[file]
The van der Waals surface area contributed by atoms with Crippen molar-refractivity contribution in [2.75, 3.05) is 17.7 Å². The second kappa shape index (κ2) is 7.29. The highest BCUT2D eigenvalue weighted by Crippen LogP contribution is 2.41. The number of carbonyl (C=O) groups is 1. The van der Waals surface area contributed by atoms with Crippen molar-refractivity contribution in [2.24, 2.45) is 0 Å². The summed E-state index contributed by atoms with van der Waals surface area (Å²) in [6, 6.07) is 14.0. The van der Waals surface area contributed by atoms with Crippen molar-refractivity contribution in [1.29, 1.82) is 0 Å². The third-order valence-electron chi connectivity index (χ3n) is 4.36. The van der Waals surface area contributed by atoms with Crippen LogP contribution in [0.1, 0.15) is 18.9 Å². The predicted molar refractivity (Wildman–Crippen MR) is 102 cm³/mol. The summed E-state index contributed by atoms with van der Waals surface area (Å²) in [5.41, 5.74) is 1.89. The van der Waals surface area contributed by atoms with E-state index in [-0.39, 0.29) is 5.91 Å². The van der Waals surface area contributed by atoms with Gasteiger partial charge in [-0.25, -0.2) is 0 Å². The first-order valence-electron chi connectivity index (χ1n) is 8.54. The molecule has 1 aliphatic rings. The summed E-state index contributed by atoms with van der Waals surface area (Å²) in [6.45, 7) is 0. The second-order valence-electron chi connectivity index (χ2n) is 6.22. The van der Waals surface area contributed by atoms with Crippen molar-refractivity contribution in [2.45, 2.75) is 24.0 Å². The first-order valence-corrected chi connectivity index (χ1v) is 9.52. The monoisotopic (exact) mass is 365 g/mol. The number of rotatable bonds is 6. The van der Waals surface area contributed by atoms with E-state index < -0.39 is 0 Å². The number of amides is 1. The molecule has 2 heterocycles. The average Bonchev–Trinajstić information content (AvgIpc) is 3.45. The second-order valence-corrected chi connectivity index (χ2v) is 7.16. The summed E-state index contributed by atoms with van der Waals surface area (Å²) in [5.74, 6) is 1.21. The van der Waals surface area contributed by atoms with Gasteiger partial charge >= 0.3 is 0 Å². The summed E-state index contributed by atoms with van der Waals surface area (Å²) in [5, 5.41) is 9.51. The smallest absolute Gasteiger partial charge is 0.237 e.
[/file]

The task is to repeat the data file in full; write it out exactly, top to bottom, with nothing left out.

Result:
The van der Waals surface area contributed by atoms with Crippen molar-refractivity contribution in [2.75, 3.05) is 17.7 Å². The second kappa shape index (κ2) is 7.29. The highest BCUT2D eigenvalue weighted by Crippen LogP contribution is 2.41. The number of carbonyl (C=O) groups is 1. The van der Waals surface area contributed by atoms with Crippen molar-refractivity contribution in [2.24, 2.45) is 0 Å². The summed E-state index contributed by atoms with van der Waals surface area (Å²) in [6, 6.07) is 14.0. The van der Waals surface area contributed by atoms with Crippen molar-refractivity contribution in [1.29, 1.82) is 0 Å². The third-order valence-electron chi connectivity index (χ3n) is 4.36. The van der Waals surface area contributed by atoms with Crippen LogP contribution in [0.1, 0.15) is 18.9 Å². The predicted molar refractivity (Wildman–Crippen MR) is 102 cm³/mol. The summed E-state index contributed by atoms with van der Waals surface area (Å²) in [5.41, 5.74) is 1.89. The van der Waals surface area contributed by atoms with E-state index in [-0.39, 0.29) is 5.91 Å². The van der Waals surface area contributed by atoms with Gasteiger partial charge in [-0.25, -0.2) is 0 Å². The first-order valence-electron chi connectivity index (χ1n) is 8.54. The molecule has 1 aliphatic rings. The summed E-state index contributed by atoms with van der Waals surface area (Å²) in [6.45, 7) is 0. The second-order valence-electron chi connectivity index (χ2n) is 6.22. The van der Waals surface area contributed by atoms with Crippen molar-refractivity contribution in [2.45, 2.75) is 24.0 Å². The first-order valence-corrected chi connectivity index (χ1v) is 9.52. The monoisotopic (exact) mass is 365 g/mol. The number of rotatable bonds is 6. The van der Waals surface area contributed by atoms with E-state index < -0.39 is 0 Å². The number of amides is 1. The molecule has 2 heterocycles. The average Bonchev–Trinajstić information content (AvgIpc) is 3.45. The second-order valence-corrected chi connectivity index (χ2v) is 7.16. The summed E-state index contributed by atoms with van der Waals surface area (Å²) in [5.74, 6) is 1.21. The van der Waals surface area contributed by atoms with Gasteiger partial charge >= 0.3 is 0 Å². The summed E-state index contributed by atoms with van der Waals surface area (Å²) in [5, 5.41) is 9.51. The smallest absolute Gasteiger partial charge is 0.237 e.